In 1989, Professor Pantaleo joined the Laboratory of Immunoregulation, NIAID, NIH. He was the first to demonstrate the defective clonogenic potential of CD8+ T lymphocytes and the selective defect of HIV-specific cytotoxic T lymphocytes. He then studied the relationship between immune response and viral reservoirs in different anatomic compartments. He demonstrated that lymphoid organs function as a major reservoir for HIV, and that active virus replication occurs in lymphoid organs throughout the course of HIV disease including the prolonged period of clinical latency. These findings have completely changed the clinical and therapeutic management of HIV infection. In the following years, Professor Pantaleo has continued to provide important contributions to the understanding the immunopathogenesis of HIV infection. Amongst these it is noteworthy to mention the delineation of the virologic and immunologic events associated with primary HIV infection, and the observation that the proportion of CD8+ T cells involved in antiviral immune response was substantially higher compared to what was previously estimated.
Since 1997 he has pioneered the field of immune-based intervention in HIV infection and he has been part of a European program for the development of a vaccine against HIV-AIDS. Since 2005, he has led the Poxvirus T-cell Vaccine Discovery Consortium, an international program to develop an HIV vaccine, supported by the Bill and Melinda Gates Foundation.
Professor Pantaleo is author and co-author of about 250 publications in international scientific journals, he is on the editorial boards of several international journals and serves as ad hoc reviewer for several international journals.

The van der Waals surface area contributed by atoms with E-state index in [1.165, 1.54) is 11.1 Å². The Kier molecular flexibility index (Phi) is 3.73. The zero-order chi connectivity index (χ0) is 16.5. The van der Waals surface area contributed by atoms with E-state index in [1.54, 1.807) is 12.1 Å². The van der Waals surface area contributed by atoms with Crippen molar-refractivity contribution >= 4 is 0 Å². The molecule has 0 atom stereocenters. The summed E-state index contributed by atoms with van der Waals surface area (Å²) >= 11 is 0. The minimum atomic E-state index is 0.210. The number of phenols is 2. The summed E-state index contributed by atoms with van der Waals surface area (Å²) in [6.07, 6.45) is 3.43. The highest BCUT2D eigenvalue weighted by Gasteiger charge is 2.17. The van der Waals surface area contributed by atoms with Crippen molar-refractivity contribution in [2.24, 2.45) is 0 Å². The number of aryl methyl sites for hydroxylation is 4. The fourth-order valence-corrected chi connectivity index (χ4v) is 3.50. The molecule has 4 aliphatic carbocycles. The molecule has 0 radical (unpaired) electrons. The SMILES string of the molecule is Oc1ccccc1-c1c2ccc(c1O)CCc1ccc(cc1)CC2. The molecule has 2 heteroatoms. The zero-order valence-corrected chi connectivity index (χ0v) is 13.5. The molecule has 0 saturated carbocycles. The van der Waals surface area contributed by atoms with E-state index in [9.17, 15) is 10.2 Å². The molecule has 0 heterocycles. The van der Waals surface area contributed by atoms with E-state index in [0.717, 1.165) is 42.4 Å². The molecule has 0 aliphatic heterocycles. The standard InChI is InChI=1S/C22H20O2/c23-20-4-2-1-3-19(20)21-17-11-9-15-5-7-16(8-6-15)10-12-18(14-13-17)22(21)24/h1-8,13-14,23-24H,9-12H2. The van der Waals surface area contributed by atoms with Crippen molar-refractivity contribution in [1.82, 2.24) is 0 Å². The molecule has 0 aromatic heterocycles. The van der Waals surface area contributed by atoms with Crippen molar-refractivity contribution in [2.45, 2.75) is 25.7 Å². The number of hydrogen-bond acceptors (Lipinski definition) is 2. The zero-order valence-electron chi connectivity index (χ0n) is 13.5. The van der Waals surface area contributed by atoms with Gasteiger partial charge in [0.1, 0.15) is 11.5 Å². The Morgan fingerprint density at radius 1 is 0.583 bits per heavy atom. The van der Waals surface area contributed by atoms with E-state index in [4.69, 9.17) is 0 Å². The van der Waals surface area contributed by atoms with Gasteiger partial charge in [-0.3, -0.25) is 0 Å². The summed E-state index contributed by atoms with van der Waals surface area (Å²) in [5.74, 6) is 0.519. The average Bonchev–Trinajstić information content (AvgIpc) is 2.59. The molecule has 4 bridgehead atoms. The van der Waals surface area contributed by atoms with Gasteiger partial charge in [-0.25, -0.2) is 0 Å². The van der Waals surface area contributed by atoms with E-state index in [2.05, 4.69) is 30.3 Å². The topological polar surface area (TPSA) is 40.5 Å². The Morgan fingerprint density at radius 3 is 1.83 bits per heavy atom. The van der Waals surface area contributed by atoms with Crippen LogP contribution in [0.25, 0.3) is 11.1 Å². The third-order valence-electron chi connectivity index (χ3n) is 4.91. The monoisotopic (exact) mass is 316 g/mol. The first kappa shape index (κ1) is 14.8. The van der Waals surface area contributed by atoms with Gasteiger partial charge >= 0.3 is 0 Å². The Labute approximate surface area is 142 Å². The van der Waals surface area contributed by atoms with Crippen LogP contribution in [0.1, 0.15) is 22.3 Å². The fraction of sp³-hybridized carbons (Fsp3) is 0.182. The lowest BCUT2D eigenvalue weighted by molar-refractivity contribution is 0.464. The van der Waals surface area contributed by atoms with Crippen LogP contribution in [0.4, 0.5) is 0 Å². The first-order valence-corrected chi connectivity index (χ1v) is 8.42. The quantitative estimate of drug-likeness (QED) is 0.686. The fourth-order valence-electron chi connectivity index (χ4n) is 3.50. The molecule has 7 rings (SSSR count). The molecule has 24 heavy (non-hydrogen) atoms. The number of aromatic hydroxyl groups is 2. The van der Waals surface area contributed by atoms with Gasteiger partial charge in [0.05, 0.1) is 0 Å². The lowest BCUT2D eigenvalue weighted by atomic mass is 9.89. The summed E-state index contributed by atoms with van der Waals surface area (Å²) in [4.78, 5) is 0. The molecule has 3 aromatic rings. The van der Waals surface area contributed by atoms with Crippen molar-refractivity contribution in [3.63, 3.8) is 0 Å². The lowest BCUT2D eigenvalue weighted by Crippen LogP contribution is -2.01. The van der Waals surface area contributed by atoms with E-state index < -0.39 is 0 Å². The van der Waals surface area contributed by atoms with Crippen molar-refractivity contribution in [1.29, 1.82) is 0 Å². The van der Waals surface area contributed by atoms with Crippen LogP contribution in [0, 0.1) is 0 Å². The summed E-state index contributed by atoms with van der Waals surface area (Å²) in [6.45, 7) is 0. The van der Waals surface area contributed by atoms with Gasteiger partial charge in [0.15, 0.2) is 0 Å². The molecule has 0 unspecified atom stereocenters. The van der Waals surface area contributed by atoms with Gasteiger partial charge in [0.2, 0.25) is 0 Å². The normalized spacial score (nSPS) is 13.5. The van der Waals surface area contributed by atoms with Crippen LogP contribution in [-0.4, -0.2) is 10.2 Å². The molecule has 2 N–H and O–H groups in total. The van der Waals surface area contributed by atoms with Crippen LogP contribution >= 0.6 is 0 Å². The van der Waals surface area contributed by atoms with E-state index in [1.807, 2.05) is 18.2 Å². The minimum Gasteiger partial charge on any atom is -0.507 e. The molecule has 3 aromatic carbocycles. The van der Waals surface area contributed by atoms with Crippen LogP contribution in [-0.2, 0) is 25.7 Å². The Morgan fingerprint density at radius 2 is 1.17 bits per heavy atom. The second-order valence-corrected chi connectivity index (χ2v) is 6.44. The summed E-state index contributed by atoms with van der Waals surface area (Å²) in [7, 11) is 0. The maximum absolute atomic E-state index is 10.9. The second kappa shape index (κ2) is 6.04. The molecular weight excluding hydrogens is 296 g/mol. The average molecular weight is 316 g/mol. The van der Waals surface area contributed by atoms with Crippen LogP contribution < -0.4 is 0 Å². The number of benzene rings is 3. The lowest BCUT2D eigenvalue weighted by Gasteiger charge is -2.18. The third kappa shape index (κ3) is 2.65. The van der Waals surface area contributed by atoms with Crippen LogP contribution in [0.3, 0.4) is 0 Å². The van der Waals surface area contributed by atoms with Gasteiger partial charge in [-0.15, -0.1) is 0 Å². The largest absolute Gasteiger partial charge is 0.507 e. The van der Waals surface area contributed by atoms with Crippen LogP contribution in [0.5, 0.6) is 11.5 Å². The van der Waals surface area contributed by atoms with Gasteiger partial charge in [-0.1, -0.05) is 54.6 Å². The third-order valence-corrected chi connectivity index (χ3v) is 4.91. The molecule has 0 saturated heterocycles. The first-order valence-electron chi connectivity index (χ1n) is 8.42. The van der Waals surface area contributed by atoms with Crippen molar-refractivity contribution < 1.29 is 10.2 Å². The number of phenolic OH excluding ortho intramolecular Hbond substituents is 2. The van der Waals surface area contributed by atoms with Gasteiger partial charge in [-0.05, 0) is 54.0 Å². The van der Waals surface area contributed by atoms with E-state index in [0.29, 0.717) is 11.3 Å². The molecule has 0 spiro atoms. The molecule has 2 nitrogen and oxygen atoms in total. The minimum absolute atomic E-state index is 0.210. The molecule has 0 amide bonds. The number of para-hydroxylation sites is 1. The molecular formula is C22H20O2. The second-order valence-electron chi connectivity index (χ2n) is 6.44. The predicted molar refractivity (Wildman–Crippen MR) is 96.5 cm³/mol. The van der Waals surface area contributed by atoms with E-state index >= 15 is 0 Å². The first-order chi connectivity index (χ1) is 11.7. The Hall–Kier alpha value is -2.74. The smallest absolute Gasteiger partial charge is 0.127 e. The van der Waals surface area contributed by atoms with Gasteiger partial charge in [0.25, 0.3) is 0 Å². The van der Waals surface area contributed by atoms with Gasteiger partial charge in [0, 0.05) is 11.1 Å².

Professor Pantaleo is Professor of Medicine and Chief of the Division of Immunology and Allergy (IAL) and of the Laboratory of AIDS Immunopathogenesis at the Centre Hospitalier Universitaire Vaudois, University of Lausanne, Switzerland. Since 2007, he has also been Executive Director of the Swiss Vaccine Research Institute. Since 2009, he has been a member of the WHO Vaccine Program scientific committee and a member of the science committee of the Global HIV Vaccine Enterprise.
Joep Lange is Professor of Medicine at the Academic Medical Center (AMC), University of Amsterdam, the Netherlands, where he heads the Department of Global Health and the Amsterdam Institute for Global Health and Development (AIGHD).
Dr Lange has been involved in HIV research and treatment since 1983. In addition to various positions at the AMC, he was Chief of Clinical Research and Drug Development at the Global Programme on AIDS of the World Health Organization in Geneva, Switzerland, from 1992 to 1995. From 2002 to 2004 he was President of the International AIDS Society. He has been the architect and principal investigator of several pivotal trials on antiretroviral therapy and prevention of mother-to-child transmission in both the developed and developing world. He has also been one of the leading actors in increasing access to HIV treatment in resource-poor settings.